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 ORIGINAL ARTICLE
Year : 2005  |  Volume : 42  |  Issue : 2  |  Page : 65-69

Isolated testicular relapse in acute lymphoblastic leukemia - Effective treatment with the modified CCG-112 protocol


1 Department of Medical Oncology, Tata Memorial Hospital; Dr. Ernest Borges Road; Parel, Mumbai 400012, India
2 Department of Radiotherapy, Tata Memorial Hospital; Dr. Ernest Borges Road; Parel, Mumbai 400012, India

Correspondence Address:
Shripad D Banavali
Department of Medical Oncology, Tata Memorial Hospital; Dr. Ernest Borges Road; Parel, Mumbai 400012
India
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Source of Support: None, Conflict of Interest: None


DOI: 10.4103/0019-509X.16694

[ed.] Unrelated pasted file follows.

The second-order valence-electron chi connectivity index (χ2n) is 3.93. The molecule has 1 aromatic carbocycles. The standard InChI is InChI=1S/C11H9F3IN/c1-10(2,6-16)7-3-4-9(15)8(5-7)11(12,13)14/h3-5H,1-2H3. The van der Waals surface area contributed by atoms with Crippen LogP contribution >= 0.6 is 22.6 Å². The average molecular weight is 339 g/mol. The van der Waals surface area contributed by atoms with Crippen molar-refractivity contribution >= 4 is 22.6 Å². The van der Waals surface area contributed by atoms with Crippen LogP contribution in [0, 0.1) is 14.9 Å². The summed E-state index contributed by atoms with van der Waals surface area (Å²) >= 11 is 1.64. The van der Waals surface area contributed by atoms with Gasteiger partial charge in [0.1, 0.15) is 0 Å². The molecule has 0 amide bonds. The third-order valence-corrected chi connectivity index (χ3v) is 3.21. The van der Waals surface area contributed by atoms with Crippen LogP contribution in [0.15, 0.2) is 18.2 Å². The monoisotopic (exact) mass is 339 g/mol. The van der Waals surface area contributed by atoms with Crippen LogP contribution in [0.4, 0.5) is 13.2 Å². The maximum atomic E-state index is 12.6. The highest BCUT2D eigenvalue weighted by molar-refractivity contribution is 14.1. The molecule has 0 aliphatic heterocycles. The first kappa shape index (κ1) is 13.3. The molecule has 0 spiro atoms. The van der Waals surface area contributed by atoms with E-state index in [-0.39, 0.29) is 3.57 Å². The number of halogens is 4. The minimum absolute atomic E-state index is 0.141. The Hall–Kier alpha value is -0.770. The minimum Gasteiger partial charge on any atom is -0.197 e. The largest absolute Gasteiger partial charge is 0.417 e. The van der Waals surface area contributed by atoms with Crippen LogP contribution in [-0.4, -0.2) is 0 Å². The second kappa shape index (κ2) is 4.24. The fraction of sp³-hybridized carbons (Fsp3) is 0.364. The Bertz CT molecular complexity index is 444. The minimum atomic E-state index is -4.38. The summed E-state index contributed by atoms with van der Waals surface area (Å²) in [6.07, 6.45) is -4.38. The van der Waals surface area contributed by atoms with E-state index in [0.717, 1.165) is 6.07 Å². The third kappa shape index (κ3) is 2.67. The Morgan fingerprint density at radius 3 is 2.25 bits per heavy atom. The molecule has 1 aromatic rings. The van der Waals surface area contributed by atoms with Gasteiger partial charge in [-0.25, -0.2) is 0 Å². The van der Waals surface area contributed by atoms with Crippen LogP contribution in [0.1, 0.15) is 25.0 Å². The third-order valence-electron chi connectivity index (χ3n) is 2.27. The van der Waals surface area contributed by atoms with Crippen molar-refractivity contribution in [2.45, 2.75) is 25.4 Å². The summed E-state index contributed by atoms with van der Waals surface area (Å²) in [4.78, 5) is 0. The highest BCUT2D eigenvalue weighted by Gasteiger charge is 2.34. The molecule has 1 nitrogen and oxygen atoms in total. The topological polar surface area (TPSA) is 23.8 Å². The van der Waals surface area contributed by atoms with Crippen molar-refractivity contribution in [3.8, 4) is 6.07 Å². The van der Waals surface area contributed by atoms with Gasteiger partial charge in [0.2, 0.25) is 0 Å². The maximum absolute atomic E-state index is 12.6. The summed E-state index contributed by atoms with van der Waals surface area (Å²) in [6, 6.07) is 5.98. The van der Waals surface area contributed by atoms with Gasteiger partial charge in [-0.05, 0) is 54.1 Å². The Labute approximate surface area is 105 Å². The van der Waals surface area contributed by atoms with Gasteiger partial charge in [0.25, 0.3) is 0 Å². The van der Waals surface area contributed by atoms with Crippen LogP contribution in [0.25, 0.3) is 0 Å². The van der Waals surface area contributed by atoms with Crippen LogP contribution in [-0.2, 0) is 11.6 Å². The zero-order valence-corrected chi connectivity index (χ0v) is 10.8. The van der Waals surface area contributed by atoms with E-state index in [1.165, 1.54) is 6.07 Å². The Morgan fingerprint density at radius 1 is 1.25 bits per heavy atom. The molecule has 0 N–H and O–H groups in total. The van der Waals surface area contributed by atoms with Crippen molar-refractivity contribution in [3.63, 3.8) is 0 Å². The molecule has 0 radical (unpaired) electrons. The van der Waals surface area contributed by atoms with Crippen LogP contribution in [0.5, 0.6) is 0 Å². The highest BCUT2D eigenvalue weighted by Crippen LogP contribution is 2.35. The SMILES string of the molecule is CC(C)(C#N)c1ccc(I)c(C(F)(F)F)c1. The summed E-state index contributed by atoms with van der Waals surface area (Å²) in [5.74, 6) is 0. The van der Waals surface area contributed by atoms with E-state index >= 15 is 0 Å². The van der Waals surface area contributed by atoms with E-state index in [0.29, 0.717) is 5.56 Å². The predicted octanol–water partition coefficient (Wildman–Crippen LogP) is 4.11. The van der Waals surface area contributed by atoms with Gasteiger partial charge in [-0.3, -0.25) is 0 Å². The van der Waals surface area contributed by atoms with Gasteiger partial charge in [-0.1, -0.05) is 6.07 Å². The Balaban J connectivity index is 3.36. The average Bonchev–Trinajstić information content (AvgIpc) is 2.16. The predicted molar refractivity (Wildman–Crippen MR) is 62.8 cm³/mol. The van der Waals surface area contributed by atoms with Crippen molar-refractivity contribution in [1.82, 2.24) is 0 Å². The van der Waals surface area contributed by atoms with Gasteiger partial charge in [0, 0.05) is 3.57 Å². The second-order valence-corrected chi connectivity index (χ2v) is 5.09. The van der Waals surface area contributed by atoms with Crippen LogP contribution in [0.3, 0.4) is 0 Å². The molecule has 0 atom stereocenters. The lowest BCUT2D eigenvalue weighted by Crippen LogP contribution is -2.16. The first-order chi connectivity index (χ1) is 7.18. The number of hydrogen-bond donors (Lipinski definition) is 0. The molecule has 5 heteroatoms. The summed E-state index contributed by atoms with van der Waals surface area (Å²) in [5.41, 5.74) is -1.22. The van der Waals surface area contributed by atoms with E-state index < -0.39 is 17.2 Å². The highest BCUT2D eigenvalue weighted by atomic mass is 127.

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BACKGROUND: The testes have been considered a sanctuary site for leukemic cells and testicular relapses used to account for a major proportion of the poor outcome of boys with acute lymphoblastic leukemia. With use of aggressive chemotherapy which includes intermediate or high dose methotrexate, the incidence of testicular relapses has declined. However once these patients have received cranial irradiation as a part of the front line protocol, high dose methotrexate needs to be avoided because of risk of developing leucoencephalopathy. AIM: To study the use of non cross resistant chemotherapeutic agents along with a regimen containing lower doses of methotrexate in patients of isolated testicular relapse (ITR). MATERIALS AND METHODS: This is a retrospective analysis of 12 consecutive patients with ITR treated with modified version of the CCG-112 protocol which consists of intensive systemic chemotherapy, cranial chemoprophylaxis along with testicular irradiation. RESULTS: One patient died of regimen related toxicity. Two patients relapsed in the bone marrow during maintenance. Of the nine patients who completed treatment, eight are alive and in remission. One patient had a bone marrow relapse two months after completing treatment. The Kaplan Meier estimates give us an Event Free Survival (EFS) of 66.7% at 10 yrs. CONCLUSIONS: Thus, though the incidence is very low, patients with ITR should be treated aggressively since they have an excellent chance of achieving a long term EFS.






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